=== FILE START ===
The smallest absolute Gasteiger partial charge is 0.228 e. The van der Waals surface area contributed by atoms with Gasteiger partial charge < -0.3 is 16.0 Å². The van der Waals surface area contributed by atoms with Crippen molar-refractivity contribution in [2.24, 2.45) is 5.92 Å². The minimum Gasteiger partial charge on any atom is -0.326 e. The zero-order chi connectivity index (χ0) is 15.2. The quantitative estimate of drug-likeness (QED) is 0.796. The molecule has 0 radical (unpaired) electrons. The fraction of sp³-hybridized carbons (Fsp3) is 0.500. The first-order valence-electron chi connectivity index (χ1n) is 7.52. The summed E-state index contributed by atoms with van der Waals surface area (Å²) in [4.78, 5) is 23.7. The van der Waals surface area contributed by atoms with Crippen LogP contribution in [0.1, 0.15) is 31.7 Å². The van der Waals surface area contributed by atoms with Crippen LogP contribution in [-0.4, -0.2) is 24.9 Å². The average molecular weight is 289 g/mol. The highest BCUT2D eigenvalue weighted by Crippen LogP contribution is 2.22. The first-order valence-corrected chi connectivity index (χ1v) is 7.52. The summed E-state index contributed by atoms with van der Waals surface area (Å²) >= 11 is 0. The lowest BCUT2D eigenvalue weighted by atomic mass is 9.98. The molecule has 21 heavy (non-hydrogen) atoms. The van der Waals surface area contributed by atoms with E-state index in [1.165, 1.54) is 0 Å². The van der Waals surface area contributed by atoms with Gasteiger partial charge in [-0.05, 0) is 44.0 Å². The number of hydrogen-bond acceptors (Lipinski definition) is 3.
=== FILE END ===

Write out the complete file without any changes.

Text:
The smallest absolute Gasteiger partial charge is 0.228 e. The van der Waals surface area contributed by atoms with Gasteiger partial charge < -0.3 is 16.0 Å². The van der Waals surface area contributed by atoms with Crippen molar-refractivity contribution in [2.24, 2.45) is 5.92 Å². The minimum Gasteiger partial charge on any atom is -0.326 e. The zero-order chi connectivity index (χ0) is 15.2. The quantitative estimate of drug-likeness (QED) is 0.796. The molecule has 0 radical (unpaired) electrons. The fraction of sp³-hybridized carbons (Fsp3) is 0.500. The first-order valence-electron chi connectivity index (χ1n) is 7.52. The summed E-state index contributed by atoms with van der Waals surface area (Å²) in [4.78, 5) is 23.7. The van der Waals surface area contributed by atoms with Crippen LogP contribution in [0.1, 0.15) is 31.7 Å². The van der Waals surface area contributed by atoms with Crippen LogP contribution in [-0.4, -0.2) is 24.9 Å². The average molecular weight is 289 g/mol. The highest BCUT2D eigenvalue weighted by Crippen LogP contribution is 2.22. The first-order valence-corrected chi connectivity index (χ1v) is 7.52. The summed E-state index contributed by atoms with van der Waals surface area (Å²) >= 11 is 0. The lowest BCUT2D eigenvalue weighted by atomic mass is 9.98. The molecule has 21 heavy (non-hydrogen) atoms. The van der Waals surface area contributed by atoms with E-state index in [1.165, 1.54) is 0 Å². The van der Waals surface area contributed by atoms with Gasteiger partial charge in [-0.05, 0) is 44.0 Å². The number of hydrogen-bond acceptors (Lipinski definition) is 3.